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Objectives

To evaluate the efficacy of hypofractionated radiotherapy for canine nasal tumours, including the improvement in clinical signs, rate of complications and assessment of prognostic factors.

Methods

Medical records of 38 dogs with malignant nasal tumours were reviewed, and those treated with a weekly schedule of hypofractionated radiotherapy were included in the study. Acute and late side effects were defined as complications noted either within 1 month or after 6 months of irradiation, respectively. Progression-free interval and overall survival were calculated using the Kaplan–Meier method. Log-rank test and Cox proportional hazard model were also performed.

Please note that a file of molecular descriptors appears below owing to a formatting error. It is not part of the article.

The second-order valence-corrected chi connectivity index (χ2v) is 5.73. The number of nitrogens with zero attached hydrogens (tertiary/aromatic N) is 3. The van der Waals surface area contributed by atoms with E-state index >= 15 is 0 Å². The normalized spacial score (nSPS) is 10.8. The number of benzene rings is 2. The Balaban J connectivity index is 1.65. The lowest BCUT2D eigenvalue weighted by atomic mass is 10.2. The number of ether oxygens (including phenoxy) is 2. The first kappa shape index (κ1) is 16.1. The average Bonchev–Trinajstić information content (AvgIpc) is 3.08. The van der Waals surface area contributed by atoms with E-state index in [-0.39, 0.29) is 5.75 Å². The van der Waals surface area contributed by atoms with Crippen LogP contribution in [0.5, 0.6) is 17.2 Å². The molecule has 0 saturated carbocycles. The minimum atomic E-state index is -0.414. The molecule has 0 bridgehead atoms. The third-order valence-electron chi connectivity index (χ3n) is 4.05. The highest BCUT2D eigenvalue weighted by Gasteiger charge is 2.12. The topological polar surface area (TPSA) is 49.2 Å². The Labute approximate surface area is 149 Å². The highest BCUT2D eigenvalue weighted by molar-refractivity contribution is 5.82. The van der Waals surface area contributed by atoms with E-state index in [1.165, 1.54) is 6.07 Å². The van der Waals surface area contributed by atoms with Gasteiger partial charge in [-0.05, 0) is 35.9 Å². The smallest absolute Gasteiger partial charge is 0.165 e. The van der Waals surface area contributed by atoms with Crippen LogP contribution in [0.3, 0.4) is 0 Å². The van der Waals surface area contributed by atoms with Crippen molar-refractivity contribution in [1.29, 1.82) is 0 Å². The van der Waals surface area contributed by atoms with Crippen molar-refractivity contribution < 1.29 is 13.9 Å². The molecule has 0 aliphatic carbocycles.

Results

Clinical signs improved in 30 of 36 dogs. Acute complications were seen in 28 of 36 dogs and were considered manageable. Late complications were observed in 17 of 30 dogs that survived 6 months or longer, but severe side effects were not observed. The median progression-free interval and overall survival was 245 days (95% CI: 127–512 days) and 512 days (95% CI: 203–820 days), respectively. Age, breed and presence of dyspnoea were negatively correlated with overall survival.

Clinical Significance

These results suggest that hypofractionated radiotherapy could be a viable option for the treatment of nasal tumours in dogs that are not candidates for conventional multi-fractionated radiotherapy.